October 22, 2021

Findings of New Study on the Readability of Wikipedia

The following article appears in the September 2012 (Vol. 17 No.9) issue of First Monday.

Title

Readability of Wikipedia

Authors

Teun Lucassen
University of Twente

Roald Dijkstra
Babbletics

Jan Maarten Schraagen
Senior Research Scientist at the Netherlands Organization for Applied Scientific Research TNO
Professor of Applied Cognitive Psychology at the University of Twente

Abstract

Wikipedia is becoming widely acknowledged as a reliable source of encyclopedic information. However, concerns have been expressed about its readability. Wikipedia articles might be written in a language too difficult to be understood by most of its visitors. In this study, we apply the Flesch reading ease test to all available articles from the English Wikipedia to investigate these concerns. The results show that overall readability is poor, with 75 percent of all articles scoring below the desired readability score. The ‘Simple English’ Wikipedia scores better, but its readability is still insufficient for its target audience.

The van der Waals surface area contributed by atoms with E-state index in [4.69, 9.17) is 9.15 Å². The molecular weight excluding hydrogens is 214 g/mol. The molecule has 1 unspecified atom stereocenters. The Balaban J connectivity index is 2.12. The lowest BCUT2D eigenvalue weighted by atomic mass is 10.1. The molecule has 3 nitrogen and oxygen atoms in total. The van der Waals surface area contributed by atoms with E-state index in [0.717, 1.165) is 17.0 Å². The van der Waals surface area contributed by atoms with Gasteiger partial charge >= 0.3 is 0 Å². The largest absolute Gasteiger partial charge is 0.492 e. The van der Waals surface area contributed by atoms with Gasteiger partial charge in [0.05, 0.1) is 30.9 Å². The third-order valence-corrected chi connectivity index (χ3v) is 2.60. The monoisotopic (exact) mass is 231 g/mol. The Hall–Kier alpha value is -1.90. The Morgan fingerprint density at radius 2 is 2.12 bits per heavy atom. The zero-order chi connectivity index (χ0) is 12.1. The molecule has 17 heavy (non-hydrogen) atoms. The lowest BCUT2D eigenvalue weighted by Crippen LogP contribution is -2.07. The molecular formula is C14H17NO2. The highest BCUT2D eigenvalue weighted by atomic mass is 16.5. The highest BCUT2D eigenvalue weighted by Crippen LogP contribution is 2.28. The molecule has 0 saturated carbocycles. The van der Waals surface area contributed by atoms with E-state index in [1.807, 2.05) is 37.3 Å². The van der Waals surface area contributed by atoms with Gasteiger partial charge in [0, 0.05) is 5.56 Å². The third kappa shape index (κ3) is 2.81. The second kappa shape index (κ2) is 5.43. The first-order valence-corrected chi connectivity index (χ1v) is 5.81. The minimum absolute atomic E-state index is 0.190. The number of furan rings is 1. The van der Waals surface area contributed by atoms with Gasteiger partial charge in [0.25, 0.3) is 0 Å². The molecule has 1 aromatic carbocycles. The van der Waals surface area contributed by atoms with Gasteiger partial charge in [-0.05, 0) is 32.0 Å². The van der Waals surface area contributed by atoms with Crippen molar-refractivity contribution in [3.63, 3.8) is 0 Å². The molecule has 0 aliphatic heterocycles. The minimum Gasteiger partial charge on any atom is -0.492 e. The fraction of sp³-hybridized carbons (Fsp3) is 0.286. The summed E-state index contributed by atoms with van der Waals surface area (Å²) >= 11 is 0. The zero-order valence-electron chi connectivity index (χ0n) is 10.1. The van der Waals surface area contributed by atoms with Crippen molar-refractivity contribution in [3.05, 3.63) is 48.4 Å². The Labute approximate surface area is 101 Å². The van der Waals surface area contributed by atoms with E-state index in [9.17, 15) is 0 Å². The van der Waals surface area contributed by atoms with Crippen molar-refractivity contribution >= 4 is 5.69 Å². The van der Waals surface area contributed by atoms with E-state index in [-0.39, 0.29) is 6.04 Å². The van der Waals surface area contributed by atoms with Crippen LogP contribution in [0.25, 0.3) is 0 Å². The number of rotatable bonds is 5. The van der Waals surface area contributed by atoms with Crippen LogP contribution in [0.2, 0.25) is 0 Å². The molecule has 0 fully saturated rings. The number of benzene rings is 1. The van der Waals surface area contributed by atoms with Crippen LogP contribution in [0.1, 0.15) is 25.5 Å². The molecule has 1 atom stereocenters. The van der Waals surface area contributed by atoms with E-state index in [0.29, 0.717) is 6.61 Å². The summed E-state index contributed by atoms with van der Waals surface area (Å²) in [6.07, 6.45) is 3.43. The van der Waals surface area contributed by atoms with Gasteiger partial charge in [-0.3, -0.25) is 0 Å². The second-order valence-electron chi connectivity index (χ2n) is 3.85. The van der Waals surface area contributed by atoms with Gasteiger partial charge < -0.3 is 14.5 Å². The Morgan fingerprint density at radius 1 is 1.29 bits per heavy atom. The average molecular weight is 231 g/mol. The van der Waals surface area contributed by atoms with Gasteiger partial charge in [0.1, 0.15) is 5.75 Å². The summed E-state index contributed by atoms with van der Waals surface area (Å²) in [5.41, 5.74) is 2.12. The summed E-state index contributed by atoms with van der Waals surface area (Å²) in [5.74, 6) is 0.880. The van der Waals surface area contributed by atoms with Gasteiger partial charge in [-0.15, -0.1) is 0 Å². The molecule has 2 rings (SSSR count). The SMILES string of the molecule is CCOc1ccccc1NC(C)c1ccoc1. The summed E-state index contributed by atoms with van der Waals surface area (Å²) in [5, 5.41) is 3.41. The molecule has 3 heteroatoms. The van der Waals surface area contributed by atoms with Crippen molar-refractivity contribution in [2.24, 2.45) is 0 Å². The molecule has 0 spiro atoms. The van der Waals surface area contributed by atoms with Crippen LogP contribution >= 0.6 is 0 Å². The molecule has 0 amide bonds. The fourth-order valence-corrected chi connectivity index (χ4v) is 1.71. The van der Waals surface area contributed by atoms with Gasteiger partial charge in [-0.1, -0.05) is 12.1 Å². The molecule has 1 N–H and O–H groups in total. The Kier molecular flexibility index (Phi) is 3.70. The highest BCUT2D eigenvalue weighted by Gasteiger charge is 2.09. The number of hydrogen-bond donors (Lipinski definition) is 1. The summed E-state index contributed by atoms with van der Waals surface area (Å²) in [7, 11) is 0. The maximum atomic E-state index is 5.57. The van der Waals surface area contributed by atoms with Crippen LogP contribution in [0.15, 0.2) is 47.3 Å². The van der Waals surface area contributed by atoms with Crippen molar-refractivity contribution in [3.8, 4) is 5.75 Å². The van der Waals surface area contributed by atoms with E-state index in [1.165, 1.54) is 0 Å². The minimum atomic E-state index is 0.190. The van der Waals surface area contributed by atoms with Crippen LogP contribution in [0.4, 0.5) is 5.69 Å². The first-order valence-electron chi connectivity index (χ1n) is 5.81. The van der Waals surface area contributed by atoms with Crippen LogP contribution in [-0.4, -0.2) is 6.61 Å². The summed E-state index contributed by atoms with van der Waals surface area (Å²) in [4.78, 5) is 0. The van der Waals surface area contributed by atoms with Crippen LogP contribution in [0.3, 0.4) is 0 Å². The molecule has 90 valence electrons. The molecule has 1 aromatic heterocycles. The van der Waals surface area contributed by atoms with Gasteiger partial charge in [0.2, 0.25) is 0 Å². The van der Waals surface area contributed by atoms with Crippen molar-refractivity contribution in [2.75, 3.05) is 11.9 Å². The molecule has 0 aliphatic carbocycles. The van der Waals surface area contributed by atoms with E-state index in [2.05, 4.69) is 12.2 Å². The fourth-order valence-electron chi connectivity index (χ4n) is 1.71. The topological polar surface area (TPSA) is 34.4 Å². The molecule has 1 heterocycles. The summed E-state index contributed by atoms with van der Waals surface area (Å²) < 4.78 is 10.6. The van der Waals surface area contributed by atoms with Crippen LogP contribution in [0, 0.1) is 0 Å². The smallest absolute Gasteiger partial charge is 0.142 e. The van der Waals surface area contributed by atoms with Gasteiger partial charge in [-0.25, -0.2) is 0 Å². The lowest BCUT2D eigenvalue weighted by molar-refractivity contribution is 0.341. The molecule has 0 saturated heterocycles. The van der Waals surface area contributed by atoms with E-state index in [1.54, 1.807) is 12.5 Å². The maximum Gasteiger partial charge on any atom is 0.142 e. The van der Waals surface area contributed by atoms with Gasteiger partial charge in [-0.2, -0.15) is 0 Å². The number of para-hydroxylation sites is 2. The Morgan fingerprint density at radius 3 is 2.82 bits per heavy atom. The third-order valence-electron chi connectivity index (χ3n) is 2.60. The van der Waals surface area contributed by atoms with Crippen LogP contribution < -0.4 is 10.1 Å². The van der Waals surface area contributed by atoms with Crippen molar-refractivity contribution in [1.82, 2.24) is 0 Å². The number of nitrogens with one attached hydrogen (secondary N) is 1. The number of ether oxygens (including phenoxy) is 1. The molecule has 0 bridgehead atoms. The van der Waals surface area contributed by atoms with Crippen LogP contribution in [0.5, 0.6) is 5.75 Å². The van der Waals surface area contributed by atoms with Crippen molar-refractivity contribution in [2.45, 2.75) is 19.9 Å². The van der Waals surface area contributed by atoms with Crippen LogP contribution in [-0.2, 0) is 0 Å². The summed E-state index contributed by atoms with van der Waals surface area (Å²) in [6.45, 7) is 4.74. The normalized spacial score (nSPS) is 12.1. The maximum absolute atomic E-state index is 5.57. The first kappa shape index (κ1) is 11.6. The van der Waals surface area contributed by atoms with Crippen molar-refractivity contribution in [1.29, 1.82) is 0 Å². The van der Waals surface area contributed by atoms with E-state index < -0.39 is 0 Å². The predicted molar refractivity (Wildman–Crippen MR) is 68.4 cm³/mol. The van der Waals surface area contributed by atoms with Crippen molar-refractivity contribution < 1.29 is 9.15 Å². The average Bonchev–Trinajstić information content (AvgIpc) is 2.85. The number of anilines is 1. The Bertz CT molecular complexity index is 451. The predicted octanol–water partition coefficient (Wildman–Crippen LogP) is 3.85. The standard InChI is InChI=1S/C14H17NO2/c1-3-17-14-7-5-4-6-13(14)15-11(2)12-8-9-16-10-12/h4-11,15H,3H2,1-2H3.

From the Article

An online tool has been created to demonstrate the methodology of applying Flesch reading ease tests to Wikipedia articles. Using this tool, the readability of live Wikipedia articles can be tested by entering their titles. Articles on both the English and Simple English Wikipedia can be tested. In addition to an absolute reading ease score for each article, the reading ease relative to the samples used in this study is given by means of a percentile score. Moreover, visitors may enter their own text to test readability. The online demo is accessible at http://www.readabilityofwikipedia.com.

Read the Complete Article

About Gary Price

Gary Price (gprice@mediasourceinc.com) is a librarian, writer, consultant, and frequent conference speaker based in the Washington D.C. metro area. Before launching INFOdocket, Price and Shirl Kennedy were the founders and senior editors at ResourceShelf and DocuTicker for 10 years. From 2006-2009 he was Director of Online Information Services at Ask.com, and is currently a contributing editor at Search Engine Land.

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